AMD, Intel, Nvidia named as ST-Ericsson suitors

March 15, 2012 | 13:46

Tags: #ericsson #semiconductor #stmicroelectronics #ti

Companies: #amd #arm #intel #nvidia #st-ericsson #texas-instruments

Semiconductor giant ST-Ericsson, a joint venture between mobile specialist Ericsson and STMicroelectronics, is ripe for a takeover - and fingers are pointing at AMD, Intel and Nvidia as the most likely candidates.

ST-Ericsson was formed as a joint venture between the two companies back in 2009, and while fabless its communications chipsets have found their way into a huge number of devices throughout the world.

Recently, however, the company has been shifting its target market: while it still makes the majority of its profits from communications hardware, ST-Ericsson has been using an ARM licence to produce a system-on-chip design known as NovaThor. Combining communications hardware, high-performance Mali 400 graphics processing, and single- or dual-core Cortex-A9 central processing units, NovaThor is proving popular with handset makers as an alternative to similar highly-integrated chips from the likes of Qualcomm.

ST-Ericsson itself, however, is undergoing a period of restructuring. While the company is quiet on the exact reasons, the Reuters news agency claims that sources are pointing to an impending acquisition that will see the joint venture snapped up by one of the bigger players in the industry.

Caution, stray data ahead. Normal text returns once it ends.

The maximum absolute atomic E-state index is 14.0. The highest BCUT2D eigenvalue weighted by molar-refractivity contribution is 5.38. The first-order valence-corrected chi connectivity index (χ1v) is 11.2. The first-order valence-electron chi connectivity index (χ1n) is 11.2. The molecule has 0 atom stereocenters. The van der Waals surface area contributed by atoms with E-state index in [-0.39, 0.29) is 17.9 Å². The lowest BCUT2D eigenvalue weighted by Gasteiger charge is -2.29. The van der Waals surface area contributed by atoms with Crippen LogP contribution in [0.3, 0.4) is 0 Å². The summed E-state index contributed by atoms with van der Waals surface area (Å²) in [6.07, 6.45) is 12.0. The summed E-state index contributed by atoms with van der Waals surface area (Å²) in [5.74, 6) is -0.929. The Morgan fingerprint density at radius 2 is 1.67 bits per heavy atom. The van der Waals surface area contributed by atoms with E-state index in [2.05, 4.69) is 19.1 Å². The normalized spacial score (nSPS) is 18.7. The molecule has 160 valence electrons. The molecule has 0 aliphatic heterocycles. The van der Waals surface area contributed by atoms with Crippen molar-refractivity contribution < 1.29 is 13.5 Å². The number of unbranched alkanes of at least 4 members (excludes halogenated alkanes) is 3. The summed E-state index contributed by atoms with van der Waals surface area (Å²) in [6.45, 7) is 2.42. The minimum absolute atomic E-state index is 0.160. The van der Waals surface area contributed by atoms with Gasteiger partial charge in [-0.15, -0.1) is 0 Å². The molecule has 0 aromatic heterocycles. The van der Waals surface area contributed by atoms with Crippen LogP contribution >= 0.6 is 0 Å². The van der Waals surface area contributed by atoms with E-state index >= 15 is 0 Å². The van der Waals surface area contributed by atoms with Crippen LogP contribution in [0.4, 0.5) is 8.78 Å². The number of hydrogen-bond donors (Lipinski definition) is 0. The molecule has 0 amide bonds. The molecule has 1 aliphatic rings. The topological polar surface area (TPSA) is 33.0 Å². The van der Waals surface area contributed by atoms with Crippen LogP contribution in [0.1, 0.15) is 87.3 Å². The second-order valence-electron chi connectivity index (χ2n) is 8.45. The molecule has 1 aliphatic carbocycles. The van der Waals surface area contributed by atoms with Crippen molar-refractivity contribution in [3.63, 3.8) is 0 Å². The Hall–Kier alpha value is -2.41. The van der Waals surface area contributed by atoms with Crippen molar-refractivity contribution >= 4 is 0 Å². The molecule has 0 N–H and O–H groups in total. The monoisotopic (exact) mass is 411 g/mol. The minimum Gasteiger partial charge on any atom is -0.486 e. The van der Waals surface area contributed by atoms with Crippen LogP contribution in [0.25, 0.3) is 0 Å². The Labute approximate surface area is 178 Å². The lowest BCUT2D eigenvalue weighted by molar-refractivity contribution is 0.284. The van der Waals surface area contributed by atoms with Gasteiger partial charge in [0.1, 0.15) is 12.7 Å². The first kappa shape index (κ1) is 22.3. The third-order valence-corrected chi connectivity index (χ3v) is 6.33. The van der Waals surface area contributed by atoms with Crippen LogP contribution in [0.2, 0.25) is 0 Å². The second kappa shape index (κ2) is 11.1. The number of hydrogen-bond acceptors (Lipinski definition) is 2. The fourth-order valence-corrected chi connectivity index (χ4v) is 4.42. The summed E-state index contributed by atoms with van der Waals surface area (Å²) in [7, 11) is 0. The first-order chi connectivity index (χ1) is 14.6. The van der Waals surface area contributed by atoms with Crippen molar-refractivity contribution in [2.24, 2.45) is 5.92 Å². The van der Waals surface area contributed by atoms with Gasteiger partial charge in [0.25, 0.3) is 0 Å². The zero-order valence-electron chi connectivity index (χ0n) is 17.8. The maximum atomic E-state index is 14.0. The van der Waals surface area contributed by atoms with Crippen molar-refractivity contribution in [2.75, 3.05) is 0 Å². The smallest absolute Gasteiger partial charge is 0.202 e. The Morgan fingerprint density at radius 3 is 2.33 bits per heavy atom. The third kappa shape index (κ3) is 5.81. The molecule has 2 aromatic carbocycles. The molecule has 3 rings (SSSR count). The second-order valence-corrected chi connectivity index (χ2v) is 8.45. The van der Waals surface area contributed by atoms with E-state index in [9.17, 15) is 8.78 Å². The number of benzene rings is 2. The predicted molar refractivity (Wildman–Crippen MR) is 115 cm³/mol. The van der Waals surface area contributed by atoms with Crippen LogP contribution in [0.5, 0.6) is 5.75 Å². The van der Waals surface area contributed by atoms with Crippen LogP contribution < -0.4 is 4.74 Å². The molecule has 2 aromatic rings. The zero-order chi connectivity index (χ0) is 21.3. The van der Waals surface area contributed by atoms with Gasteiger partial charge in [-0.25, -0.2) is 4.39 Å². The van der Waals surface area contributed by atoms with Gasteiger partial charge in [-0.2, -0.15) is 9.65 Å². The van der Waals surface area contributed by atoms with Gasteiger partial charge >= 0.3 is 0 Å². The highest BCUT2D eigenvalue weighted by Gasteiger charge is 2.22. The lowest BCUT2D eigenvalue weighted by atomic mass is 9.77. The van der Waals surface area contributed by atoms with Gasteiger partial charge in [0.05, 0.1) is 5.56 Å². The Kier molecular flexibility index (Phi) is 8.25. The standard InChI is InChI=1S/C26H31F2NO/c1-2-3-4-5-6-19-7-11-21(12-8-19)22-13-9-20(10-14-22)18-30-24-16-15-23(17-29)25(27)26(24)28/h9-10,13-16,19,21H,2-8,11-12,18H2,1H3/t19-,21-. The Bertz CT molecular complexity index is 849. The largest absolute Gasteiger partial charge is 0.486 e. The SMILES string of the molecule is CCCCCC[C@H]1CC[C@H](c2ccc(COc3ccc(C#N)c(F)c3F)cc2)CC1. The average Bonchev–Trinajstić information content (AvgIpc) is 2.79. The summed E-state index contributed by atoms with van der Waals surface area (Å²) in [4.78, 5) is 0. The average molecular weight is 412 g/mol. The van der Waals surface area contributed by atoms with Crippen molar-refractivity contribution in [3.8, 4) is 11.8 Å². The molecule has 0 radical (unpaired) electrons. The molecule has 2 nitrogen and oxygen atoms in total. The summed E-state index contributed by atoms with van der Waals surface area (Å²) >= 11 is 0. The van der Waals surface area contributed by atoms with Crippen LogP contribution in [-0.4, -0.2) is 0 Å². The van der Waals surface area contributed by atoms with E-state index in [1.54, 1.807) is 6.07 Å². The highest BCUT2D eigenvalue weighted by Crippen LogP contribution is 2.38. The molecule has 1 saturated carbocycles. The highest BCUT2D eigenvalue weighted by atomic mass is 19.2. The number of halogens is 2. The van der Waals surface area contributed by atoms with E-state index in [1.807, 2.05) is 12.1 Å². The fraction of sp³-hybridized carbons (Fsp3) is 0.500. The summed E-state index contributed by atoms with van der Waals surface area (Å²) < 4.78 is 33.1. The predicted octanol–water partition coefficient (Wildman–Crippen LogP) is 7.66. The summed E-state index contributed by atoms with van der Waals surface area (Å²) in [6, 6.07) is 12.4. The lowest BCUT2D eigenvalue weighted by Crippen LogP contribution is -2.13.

Officially, nobody's talking. Unofficially, the unnamed sources point to AMD, Nvidia, Intel and Texas Instruments as potential buyers for ST-Ericsson.

Nvidia and Texas Instruments are both obvious choices. Both are in competition with ST-Ericsson for the mobile market, Nvidia with its Tegra family and TI with its OMAP family, and could benefit from the increased integration that ST-Ericsson has to offer from its wireless business. Heavy integration - where communications, processing, and peripheral functionality are all combined onto a single chip to save space and power - is a key offering of Qualcomm, and an ST-Ericsson buy would help either company break into new markets.

AMD is another name that shouldn't surprise. AMD's Sasa Marinkovic told us back in May last year that it couldn't rule out the possibility of making ARM processors, while more recently AMD's chief technology officer Mark Papermaster dropped some heavy hints about an AMD-ARM deal which would see the company adding low-power Cortex-based products to its accelerated processing unit (APU) line-up.

Intel, however, is a wild-card entry. It's true the company has previous form: following a lawsuit between Intel and Digital, the chip giant acquired an ARM licence which it used to produce StrongARM chips and the later XScale family. Intel left the ARM game back in 2006, however, selling its licence to Marvell and concentrating on x86 and Intel Architecture chips.

More recently, the company has been aggressively targeting ARM with low-power Atom options. In January's Consumer Electronics Show, the company unveiled the Atom Z2460 system-on-chip design which offers a serious x86 alternative to smartphone makers bored of the ARM architecture.

If Intel were to purchase ST-Ericsson, it seems unlikely it would be doing so for its ARM know-how. Rather, such an acquisition would likely see the ARM product lines terminated in favour of highly-integrated system-on-chip designs combining ST-Ericsson's wireless communications products with Intel's Atom processing family.

So far, none of the companies named by Reuters' sources have come forward to confirm or deny the rumour. Should ST-Ericsson get picked up by one of the named parties, however, expect the low-power SoC market to get a serious shake-up.
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